Top Questions to Ask Your Medical Provider about Cannabis

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If you’re considering medical cannabis in Maryland, it’s important to conduct research on the alternative treatment before making an appointment with your medical provider. Once you’re ready to discuss this option, ask the following questions:

Does my condition qualify for medical cannabis use?

Many physical and neurological conditions are listed as viable for medical cannabis in the state of Maryland, but it’s important to check with your trusted physician before jumping headfirst into this alternative treatment. Qualifying conditions in Maryland depend on the severity, if traditional medications have failed, and other stipulations.

Is medical cannabis safe for me to use?

While cannabis isn’t fatal, it’s also not for everyone. Your trusted physician should consider your age, qualifying condition and severity of symptoms, previous medical and family histories, current medications, and other important factors before prescribing this alternative treatment.

Will cannabis affect my other medications?

When discussing this option with your trusted physician, you must be completely honest about current medications, including dosage and method of administration. Medical cannabis can affect traditional medicine and lead to unwanted side effects if not carefully prescribed.

What are the side effects?

It’s difficult to pinpoint exact side effects of medical cannabis because, like with traditional medications, each qualifying patient reacts differently. While cannabis can help with glaucoma, eating disorders, and cancer, some risks are associated with this alternative treatment.

Leaf Science, “a media brand dedicated to [sharing] the most accurate information on cannabis”, and Marijuana Doctors, a “trusted gateway for patients searching for medical marijuana treatment in legal medical marijuana states”, concluded the following side effects:

  • Anxiety
  • Constipation
  • Decreased motivation
  • Decreased reaction time
  • Dependency
  • Diarrhea
  • Dry mouth and thirst
  • Dizziness
  • Fainting
  • Fatigue
  • Hallucinations 
  • Heightened sensory perception
  • Impaired balance
  • Increased appetite
  • Increased heart rate
  • Memory impairment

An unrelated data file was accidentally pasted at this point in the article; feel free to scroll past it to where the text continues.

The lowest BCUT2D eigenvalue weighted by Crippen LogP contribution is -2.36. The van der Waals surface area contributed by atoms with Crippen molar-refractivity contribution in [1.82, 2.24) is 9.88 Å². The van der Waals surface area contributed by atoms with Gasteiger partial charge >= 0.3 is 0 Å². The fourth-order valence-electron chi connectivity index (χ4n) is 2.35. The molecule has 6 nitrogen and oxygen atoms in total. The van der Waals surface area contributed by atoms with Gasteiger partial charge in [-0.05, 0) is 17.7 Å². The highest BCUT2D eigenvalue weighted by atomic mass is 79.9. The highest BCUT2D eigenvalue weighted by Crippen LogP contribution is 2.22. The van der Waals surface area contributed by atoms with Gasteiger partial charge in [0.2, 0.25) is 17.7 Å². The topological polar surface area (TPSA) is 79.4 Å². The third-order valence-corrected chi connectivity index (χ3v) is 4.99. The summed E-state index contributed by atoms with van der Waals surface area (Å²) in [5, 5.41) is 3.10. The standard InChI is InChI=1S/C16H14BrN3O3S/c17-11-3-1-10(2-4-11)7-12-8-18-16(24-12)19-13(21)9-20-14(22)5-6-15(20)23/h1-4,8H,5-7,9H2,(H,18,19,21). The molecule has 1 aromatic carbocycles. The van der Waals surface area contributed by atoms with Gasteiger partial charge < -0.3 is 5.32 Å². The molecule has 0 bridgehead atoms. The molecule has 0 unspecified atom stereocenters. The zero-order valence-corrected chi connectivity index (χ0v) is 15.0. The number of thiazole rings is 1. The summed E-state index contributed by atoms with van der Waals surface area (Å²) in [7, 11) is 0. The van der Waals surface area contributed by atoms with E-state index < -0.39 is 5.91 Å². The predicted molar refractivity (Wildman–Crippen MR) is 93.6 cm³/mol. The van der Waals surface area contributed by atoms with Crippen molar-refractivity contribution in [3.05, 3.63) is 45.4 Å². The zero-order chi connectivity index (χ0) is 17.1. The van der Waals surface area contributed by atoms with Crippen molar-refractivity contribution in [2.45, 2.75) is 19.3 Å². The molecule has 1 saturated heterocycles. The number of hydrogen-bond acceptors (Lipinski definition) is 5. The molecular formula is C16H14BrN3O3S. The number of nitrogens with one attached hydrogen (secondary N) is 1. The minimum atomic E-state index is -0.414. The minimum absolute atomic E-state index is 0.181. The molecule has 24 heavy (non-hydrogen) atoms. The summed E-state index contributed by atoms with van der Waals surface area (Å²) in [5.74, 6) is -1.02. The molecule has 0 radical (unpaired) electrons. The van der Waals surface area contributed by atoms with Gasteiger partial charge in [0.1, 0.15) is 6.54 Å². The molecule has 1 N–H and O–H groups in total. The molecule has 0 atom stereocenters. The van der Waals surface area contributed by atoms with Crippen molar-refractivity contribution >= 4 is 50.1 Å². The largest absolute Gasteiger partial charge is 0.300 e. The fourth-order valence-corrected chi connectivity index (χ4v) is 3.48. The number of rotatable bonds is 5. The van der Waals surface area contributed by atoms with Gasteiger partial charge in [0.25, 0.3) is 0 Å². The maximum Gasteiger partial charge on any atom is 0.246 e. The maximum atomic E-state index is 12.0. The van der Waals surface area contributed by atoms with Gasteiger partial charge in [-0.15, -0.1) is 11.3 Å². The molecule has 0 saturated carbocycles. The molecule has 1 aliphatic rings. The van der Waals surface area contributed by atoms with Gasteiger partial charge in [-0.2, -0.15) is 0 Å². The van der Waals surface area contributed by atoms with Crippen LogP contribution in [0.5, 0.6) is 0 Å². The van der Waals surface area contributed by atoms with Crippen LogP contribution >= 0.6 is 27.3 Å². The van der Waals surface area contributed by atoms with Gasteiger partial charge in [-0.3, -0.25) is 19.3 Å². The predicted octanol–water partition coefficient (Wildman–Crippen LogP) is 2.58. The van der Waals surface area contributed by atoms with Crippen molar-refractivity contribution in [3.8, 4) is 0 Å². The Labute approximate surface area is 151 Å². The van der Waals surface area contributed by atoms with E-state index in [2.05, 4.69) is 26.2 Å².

• Paranoia
  • Red eyes
  • Respiratory problems
  • Slurred speech
  • Urinary retention

What is your suggested method of administration?

In the United States, your trusted physician can prescribe topical treatments (oils, lotions, transdermal patches), pills, sublingual sprays, inhalation (vaporization and smoking), and ingestion. Other methods include tinctures and suppositories, according to United Patients Group, an online resource and trusted leader in medical cannabis for physicians, patients, and organizations.

Does health insurance cover medical cannabis?

Even though medical marijuana is legal in multiple states and Washington, D.C., patients have to pay for it out of pocket. According to a 2012 NPR report, paying for marijuana prescriptions out of pocket is expensive, between $20 and $60 for an eighth of an ounce.

This is because the U.S. Food and Drug Administration (FDA) classifies cannabis as a Schedule I drug under the Controlled Substances Act. Until the FDA approves the drug, federal health insurance won’t cover it in its plan.

However, the FDA could declassify the alternative treatment (and subsequently include it in federal health insurance) if unbiased, clinical studies are performed to prove medical benefits. For this to occur, the U.S. Drug Enforcement Administration must issue a permit to researchers to purchase and experiment with cannabis, but the federal government is largely reluctant.

Insurance Quotes predicts that the first companies to cover this alternative treatment will be employer-funded and state-regulated insurance programs, which are typically more flexible than federal plans.

Some states like Massachusetts offer discounts to low-income patients, while other states reduce the required registration fees. Some states allow patients to grow their own marijuana, further reducing the cost.

In 2013, Washington D.C. legislators proposed a regulation where D.C. medical cannabis dispensaries would be required to put aside 2 percent of profits to subsidize medical marijuana for low-income patients.

If you’re looking for more information on the benefits of medical cannabis or who to talk to about this alternative treatment, contact Peninsula Alternative Health in Salisbury, Maryland.